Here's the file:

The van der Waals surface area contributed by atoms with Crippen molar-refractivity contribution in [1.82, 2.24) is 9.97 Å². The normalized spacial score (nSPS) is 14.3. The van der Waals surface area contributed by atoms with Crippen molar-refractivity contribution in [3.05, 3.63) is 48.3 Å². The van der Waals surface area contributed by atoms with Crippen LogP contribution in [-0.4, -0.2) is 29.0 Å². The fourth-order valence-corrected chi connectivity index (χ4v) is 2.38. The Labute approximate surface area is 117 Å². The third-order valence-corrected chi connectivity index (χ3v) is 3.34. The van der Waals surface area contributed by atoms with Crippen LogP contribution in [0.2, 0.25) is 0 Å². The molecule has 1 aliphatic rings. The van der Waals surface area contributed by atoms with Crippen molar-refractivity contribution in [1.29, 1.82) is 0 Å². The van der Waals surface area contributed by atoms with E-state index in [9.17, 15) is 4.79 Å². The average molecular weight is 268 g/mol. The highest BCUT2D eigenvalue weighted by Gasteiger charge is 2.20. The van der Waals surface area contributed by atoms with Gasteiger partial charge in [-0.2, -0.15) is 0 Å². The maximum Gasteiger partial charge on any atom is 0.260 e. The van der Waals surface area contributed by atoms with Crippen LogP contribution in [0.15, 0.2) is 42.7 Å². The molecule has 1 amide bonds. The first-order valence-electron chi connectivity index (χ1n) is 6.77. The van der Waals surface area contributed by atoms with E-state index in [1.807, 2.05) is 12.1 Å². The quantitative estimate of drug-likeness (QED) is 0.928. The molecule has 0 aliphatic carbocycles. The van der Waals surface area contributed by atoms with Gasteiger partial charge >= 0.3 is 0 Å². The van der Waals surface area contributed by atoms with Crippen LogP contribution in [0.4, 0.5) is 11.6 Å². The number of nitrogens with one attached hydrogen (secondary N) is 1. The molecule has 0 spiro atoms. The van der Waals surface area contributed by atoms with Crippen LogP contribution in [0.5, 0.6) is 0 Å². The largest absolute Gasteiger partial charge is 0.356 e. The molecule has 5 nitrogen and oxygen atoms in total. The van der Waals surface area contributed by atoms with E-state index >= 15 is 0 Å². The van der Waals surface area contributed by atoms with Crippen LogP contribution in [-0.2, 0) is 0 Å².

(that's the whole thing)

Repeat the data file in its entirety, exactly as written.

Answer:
The van der Waals surface area contributed by atoms with Crippen molar-refractivity contribution in [1.82, 2.24) is 9.97 Å². The normalized spacial score (nSPS) is 14.3. The van der Waals surface area contributed by atoms with Crippen molar-refractivity contribution in [3.05, 3.63) is 48.3 Å². The van der Waals surface area contributed by atoms with Crippen LogP contribution in [-0.4, -0.2) is 29.0 Å². The fourth-order valence-corrected chi connectivity index (χ4v) is 2.38. The Labute approximate surface area is 117 Å². The third-order valence-corrected chi connectivity index (χ3v) is 3.34. The van der Waals surface area contributed by atoms with Crippen LogP contribution in [0.2, 0.25) is 0 Å². The molecule has 1 aliphatic rings. The van der Waals surface area contributed by atoms with Crippen molar-refractivity contribution in [1.29, 1.82) is 0 Å². The van der Waals surface area contributed by atoms with E-state index in [9.17, 15) is 4.79 Å². The average molecular weight is 268 g/mol. The highest BCUT2D eigenvalue weighted by Gasteiger charge is 2.20. The van der Waals surface area contributed by atoms with Gasteiger partial charge in [-0.2, -0.15) is 0 Å². The maximum Gasteiger partial charge on any atom is 0.260 e. The van der Waals surface area contributed by atoms with Crippen LogP contribution in [0.15, 0.2) is 42.7 Å². The molecule has 1 amide bonds. The first-order valence-electron chi connectivity index (χ1n) is 6.77. The van der Waals surface area contributed by atoms with E-state index in [1.807, 2.05) is 12.1 Å². The quantitative estimate of drug-likeness (QED) is 0.928. The molecule has 0 aliphatic carbocycles. The van der Waals surface area contributed by atoms with Gasteiger partial charge >= 0.3 is 0 Å². The van der Waals surface area contributed by atoms with Crippen LogP contribution in [0.4, 0.5) is 11.6 Å². The number of nitrogens with one attached hydrogen (secondary N) is 1. The molecule has 0 spiro atoms. The van der Waals surface area contributed by atoms with Crippen LogP contribution in [0.5, 0.6) is 0 Å². The largest absolute Gasteiger partial charge is 0.356 e. The molecule has 5 nitrogen and oxygen atoms in total. The van der Waals surface area contributed by atoms with E-state index >= 15 is 0 Å². The van der Waals surface area contributed by atoms with Crippen LogP contribution in [-0.2, 0) is 0 Å².